Here's how it works (ignoring dividends and simplifying a lot): Both accounts grow at the same rate because, as long as you don't sell the stocks in your buy-and-hold account, neither has any tax liability. Thirty years later, you retire and, wonder of wonders, the tax code hasn't changed. Each year you take $50,000 out of each account, selling stocks as needed. The withdrawals from your tax-sheltered account are taxed at 28% (or higher), while the withdrawals from your buy-and-hold account are taxed at 20%. The buy-and-hold account puts $40,000 a year after taxes into your pocket, while the retirement account puts only $36,000 into your pocket.

The trick is finding a stock that you can buy and hold for the next 30 years that will perform as well as we expect the Foolish Four to do. Without a bit of hindsight, such stocks are not so easy to find. A good place to look for them, though, is in our Rule Maker Portfolio.

Now let's forget about tax-advantaged accounts and look strictly at the impact of paying annual capital gains taxes vs. a buy-and-hold strategy. In this case, the alternative postulated by McQueen and Thorley in the article we have been discussing for the last week and a half is an index investment like Spiders or Diamonds. Those are guaranteed to provide you with "market returns" because they are the market.

Unlike risk adjustment, we can't dismiss the effect of taxes. In a non-tax-sheltered account, you must always take taxes into consideration. If you can't beat the market after taxes, then go for the index investment.

Of course, we have no guarantee that the Foolish Four strategy will outperform the market in the future like it has in the past. At the high rates of return that we have seen in the past, it's quite easy to demonstrate that the Foolish Four will easily beat an indexed investment even when you're paying higher commissions and taxes. For me, the real question is, how much leeway is there? How much can the Foolish Four slip and still beat an index fund?

For the last 25 years, both the Dow and the Standard & Poor's 500 Index have returned within one-tenth of one percent of 15% on average each year. Over this same time period, our original Foolish Four returned an average of 23.0%, and the current version averaged 24.5%. The High Yield 10, the lowest-performing and safest Dow investing strategy, averaged 18%. So I ran the numbers comparing an index investment that pays NO taxes with an underperforming Foolish Four account that pays 22% in taxes on each year's gains (the extra 2% is because some of the gains will be in the form of dividends, which are taxed at a higher rate). I also deducted transaction costs of $100 per year from the Foolish Four account.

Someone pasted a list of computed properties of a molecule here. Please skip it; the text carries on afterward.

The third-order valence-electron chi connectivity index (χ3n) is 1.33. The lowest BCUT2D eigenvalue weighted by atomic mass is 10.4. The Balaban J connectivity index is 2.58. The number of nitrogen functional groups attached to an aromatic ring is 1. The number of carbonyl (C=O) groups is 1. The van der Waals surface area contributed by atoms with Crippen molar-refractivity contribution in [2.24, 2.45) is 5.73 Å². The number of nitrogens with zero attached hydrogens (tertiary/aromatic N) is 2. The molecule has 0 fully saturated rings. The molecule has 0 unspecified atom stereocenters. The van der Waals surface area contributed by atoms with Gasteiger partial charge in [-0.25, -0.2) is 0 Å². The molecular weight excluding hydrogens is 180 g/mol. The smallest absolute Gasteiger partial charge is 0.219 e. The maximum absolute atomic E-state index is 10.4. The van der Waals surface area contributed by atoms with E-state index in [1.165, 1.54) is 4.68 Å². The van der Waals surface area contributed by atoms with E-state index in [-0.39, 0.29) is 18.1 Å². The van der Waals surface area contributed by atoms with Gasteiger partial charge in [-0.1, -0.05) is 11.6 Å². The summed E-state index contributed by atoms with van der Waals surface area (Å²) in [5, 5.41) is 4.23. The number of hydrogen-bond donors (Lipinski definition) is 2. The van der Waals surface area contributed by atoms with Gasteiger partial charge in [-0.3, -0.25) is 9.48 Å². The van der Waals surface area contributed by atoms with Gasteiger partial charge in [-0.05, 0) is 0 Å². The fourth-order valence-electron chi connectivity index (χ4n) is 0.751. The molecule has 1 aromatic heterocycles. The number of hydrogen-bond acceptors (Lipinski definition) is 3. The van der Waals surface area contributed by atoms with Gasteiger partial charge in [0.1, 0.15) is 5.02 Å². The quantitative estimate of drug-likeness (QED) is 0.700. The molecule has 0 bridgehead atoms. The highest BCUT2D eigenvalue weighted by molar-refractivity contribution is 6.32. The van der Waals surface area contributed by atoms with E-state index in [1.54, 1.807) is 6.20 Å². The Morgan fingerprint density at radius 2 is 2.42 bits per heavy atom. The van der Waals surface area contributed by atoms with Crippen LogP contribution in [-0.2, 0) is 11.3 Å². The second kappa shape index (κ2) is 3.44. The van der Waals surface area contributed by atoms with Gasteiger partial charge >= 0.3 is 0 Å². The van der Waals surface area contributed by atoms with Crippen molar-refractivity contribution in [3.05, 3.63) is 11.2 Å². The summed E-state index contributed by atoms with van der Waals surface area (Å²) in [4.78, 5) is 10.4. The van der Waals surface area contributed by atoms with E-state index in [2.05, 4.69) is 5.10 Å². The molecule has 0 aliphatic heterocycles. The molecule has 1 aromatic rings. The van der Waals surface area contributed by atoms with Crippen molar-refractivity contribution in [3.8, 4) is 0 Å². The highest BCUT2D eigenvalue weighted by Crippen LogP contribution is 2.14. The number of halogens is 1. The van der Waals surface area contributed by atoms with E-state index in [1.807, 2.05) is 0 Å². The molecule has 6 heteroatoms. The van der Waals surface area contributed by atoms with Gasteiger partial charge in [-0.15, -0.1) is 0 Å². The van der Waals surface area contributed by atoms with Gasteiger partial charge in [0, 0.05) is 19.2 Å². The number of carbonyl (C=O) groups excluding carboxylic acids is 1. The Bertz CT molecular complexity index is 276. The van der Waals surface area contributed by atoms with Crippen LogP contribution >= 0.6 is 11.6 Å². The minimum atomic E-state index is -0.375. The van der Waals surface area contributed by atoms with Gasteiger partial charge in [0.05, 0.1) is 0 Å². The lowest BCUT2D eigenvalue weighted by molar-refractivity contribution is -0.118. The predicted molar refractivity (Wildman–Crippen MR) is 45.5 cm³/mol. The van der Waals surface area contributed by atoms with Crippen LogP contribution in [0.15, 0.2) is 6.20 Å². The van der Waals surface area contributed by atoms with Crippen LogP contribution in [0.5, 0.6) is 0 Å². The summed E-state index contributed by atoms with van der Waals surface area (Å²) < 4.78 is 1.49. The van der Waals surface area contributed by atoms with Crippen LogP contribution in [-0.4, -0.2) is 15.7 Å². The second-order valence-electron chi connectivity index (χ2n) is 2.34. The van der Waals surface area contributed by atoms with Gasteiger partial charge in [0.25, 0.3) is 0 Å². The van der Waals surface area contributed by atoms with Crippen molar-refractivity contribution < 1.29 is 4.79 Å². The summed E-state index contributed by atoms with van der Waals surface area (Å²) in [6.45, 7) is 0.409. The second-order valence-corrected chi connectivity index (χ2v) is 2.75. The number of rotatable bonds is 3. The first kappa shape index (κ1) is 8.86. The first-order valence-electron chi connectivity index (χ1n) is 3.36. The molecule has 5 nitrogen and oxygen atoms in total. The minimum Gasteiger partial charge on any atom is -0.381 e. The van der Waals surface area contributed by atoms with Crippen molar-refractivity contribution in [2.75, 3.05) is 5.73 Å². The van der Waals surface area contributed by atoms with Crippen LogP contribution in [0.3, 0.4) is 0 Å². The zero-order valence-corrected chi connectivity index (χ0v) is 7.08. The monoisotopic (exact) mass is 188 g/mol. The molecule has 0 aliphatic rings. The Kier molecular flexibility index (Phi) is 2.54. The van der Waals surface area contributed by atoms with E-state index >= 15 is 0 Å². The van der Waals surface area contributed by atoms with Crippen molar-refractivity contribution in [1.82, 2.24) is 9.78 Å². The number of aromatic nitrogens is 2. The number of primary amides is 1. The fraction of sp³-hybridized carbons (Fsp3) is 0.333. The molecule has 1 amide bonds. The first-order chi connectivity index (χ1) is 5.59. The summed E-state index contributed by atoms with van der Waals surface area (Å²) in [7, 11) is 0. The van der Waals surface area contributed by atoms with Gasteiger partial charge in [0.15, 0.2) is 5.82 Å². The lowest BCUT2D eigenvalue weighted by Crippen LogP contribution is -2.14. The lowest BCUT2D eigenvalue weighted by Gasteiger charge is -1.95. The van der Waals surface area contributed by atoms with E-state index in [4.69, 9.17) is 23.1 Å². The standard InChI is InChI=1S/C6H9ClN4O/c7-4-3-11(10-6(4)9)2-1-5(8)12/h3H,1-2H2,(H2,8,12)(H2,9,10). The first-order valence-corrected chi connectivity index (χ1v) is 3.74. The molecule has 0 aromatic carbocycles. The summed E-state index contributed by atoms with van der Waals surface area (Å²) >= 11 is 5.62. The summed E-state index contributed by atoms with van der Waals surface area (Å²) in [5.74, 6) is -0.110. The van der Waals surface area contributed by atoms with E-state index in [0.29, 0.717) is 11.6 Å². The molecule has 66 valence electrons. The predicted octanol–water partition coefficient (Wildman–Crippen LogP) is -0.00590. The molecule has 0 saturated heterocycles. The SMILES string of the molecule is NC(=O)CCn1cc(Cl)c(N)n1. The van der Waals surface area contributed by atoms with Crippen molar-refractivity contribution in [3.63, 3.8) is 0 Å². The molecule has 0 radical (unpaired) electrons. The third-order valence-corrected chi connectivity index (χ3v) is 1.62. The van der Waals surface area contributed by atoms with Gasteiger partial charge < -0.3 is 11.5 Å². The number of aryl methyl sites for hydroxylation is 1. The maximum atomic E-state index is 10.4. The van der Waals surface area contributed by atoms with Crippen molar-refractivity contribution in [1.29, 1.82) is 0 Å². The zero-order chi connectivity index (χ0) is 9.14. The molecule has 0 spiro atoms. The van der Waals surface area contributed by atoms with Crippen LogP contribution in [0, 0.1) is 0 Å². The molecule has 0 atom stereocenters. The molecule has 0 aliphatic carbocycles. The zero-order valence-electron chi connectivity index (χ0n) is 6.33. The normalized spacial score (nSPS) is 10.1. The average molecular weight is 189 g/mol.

The breakeven point was a hair over 18%. So the Foolish Four could revert to being no better than the High Yield 10 and you would still come out ahead in a taxable account.

By the way, this exercise gave the indexed investment ALL the breaks and some that it would not get. I decided to not tax it at all because there were so many different ways that the taxes could be applied: For example, all at once after 25 years -- the breakeven point for that scenario was 17%, but most people wouldn't be liquidating an account at one time like that. If you simply sold off X amount per year, the account would continue its buy-and-hold advantage. Rather than run zillions of scenarios, I just stacked the deck against the Foolish Four to see what would happen.

Even handicapped and limping, the Foolish Four looks pretty good.

Fool on and prosper!


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Today's Stock Lists | 1999 Dow Returns

05/19/99 Close
Stock  Change   Last
--------------------
CAT  -  11/16  58.00
JPM  +2  1/8   138.75
MMM  +1  5/16  89.38
IP   +1  3/8   54.00
                Day   Month    Year   History
        FOOL-4   +1.01%  -1.85%  26.56%  28.44%
        DJIA     +0.47%   0.91%  18.97%  18.49%
        S&P 500  +0.82%   0.68%   9.67%   9.94%
        NASDAQ   +0.74%   1.36%  17.55%  19.16%

    Rec'd   #  Security     In At       Now    Change

 12/24/98   24 Caterpillar   43.08     58.00    34.63%
 12/24/98    9 JP Morgan    105.51    138.75    31.50%
 12/24/98   22 Int'l Paper   43.55     54.00    24.00%
 12/24/98   14 3M            73.57     89.38    21.48%


    Rec'd   #  Security     In At     Value    Change

 12/24/98   24 Caterpillar 1034.00   1392.00   $358.00
 12/24/98    9 JP Morgan    949.62   1248.75   $299.13
 12/24/98   22 Int'l Paper  958.12   1188.00   $229.88
 12/24/98   14 3M          1030.00   1251.25   $221.25

              Dividends Received      $29.45
                             Cash     $28.26
                            TOTAL   $5137.71